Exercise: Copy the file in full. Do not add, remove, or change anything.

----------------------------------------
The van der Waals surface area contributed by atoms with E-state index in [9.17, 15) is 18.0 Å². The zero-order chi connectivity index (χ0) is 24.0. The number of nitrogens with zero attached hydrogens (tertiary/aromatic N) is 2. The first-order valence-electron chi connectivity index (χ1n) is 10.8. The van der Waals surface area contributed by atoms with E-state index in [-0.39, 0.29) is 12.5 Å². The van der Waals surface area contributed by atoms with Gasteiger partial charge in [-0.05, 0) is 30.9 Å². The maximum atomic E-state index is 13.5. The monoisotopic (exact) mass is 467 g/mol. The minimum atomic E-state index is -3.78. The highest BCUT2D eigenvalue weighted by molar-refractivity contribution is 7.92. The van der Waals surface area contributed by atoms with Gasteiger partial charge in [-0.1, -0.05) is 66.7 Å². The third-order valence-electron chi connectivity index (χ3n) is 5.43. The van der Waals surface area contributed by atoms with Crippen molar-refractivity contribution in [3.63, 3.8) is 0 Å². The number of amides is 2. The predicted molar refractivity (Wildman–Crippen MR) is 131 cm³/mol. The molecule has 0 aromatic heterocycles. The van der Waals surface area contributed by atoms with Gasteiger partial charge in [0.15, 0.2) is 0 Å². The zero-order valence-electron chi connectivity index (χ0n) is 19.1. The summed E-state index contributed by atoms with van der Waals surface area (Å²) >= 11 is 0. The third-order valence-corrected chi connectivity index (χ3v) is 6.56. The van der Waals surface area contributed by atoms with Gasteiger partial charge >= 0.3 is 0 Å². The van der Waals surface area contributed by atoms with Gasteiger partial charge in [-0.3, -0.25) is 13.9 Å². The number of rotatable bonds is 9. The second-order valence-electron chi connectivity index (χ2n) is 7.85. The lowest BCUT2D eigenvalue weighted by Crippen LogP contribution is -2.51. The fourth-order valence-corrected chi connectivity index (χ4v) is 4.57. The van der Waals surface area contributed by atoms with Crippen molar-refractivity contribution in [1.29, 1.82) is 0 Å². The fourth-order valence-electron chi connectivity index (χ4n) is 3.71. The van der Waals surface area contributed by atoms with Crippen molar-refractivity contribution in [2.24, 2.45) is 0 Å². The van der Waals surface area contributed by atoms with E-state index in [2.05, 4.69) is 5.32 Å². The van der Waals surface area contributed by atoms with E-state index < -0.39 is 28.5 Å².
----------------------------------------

The van der Waals surface area contributed by atoms with E-state index in [9.17, 15) is 18.0 Å². The zero-order chi connectivity index (χ0) is 24.0. The number of nitrogens with zero attached hydrogens (tertiary/aromatic N) is 2. The first-order valence-electron chi connectivity index (χ1n) is 10.8. The van der Waals surface area contributed by atoms with E-state index in [-0.39, 0.29) is 12.5 Å². The van der Waals surface area contributed by atoms with Gasteiger partial charge in [-0.05, 0) is 30.9 Å². The maximum atomic E-state index is 13.5. The monoisotopic (exact) mass is 467 g/mol. The minimum atomic E-state index is -3.78. The highest BCUT2D eigenvalue weighted by molar-refractivity contribution is 7.92. The van der Waals surface area contributed by atoms with Gasteiger partial charge in [-0.1, -0.05) is 66.7 Å². The third-order valence-electron chi connectivity index (χ3n) is 5.43. The van der Waals surface area contributed by atoms with Crippen molar-refractivity contribution in [3.63, 3.8) is 0 Å². The number of amides is 2. The predicted molar refractivity (Wildman–Crippen MR) is 131 cm³/mol. The molecule has 0 aromatic heterocycles. The van der Waals surface area contributed by atoms with Gasteiger partial charge in [0.15, 0.2) is 0 Å². The zero-order valence-electron chi connectivity index (χ0n) is 19.1. The summed E-state index contributed by atoms with van der Waals surface area (Å²) >= 11 is 0. The third-order valence-corrected chi connectivity index (χ3v) is 6.56. The van der Waals surface area contributed by atoms with Gasteiger partial charge >= 0.3 is 0 Å². The van der Waals surface area contributed by atoms with Gasteiger partial charge in [-0.3, -0.25) is 13.9 Å². The number of rotatable bonds is 9. The second-order valence-electron chi connectivity index (χ2n) is 7.85. The lowest BCUT2D eigenvalue weighted by Crippen LogP contribution is -2.51. The fourth-order valence-corrected chi connectivity index (χ4v) is 4.57. The van der Waals surface area contributed by atoms with Crippen molar-refractivity contribution in [1.29, 1.82) is 0 Å². The fourth-order valence-electron chi connectivity index (χ4n) is 3.71. The van der Waals surface area contributed by atoms with Crippen molar-refractivity contribution in [2.24, 2.45) is 0 Å². The van der Waals surface area contributed by atoms with E-state index in [2.05, 4.69) is 5.32 Å². The van der Waals surface area contributed by atoms with E-state index < -0.39 is 28.5 Å².